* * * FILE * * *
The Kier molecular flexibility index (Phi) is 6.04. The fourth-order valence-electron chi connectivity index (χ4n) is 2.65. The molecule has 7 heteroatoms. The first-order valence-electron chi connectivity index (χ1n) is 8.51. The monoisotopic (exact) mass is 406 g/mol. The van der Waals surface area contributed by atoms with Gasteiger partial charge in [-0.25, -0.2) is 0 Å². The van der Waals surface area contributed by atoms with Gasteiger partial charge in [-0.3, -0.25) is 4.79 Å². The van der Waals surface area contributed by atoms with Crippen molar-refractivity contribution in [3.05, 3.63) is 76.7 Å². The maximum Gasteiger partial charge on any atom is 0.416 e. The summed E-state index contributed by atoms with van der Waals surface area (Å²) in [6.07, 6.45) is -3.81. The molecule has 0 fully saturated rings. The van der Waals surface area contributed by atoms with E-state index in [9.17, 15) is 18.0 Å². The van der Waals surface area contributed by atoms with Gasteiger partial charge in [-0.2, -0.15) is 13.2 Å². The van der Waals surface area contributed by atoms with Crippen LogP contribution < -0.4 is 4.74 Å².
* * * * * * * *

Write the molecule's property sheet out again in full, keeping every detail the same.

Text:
The Kier molecular flexibility index (Phi) is 6.04. The fourth-order valence-electron chi connectivity index (χ4n) is 2.65. The molecule has 7 heteroatoms. The first-order valence-electron chi connectivity index (χ1n) is 8.51. The monoisotopic (exact) mass is 406 g/mol. The van der Waals surface area contributed by atoms with Gasteiger partial charge in [-0.25, -0.2) is 0 Å². The van der Waals surface area contributed by atoms with Gasteiger partial charge in [-0.3, -0.25) is 4.79 Å². The van der Waals surface area contributed by atoms with Crippen molar-refractivity contribution in [3.05, 3.63) is 76.7 Å². The maximum Gasteiger partial charge on any atom is 0.416 e. The summed E-state index contributed by atoms with van der Waals surface area (Å²) in [6.07, 6.45) is -3.81. The molecule has 0 fully saturated rings. The van der Waals surface area contributed by atoms with E-state index in [9.17, 15) is 18.0 Å². The van der Waals surface area contributed by atoms with Gasteiger partial charge in [-0.2, -0.15) is 13.2 Å². The van der Waals surface area contributed by atoms with Crippen LogP contribution < -0.4 is 4.74 Å².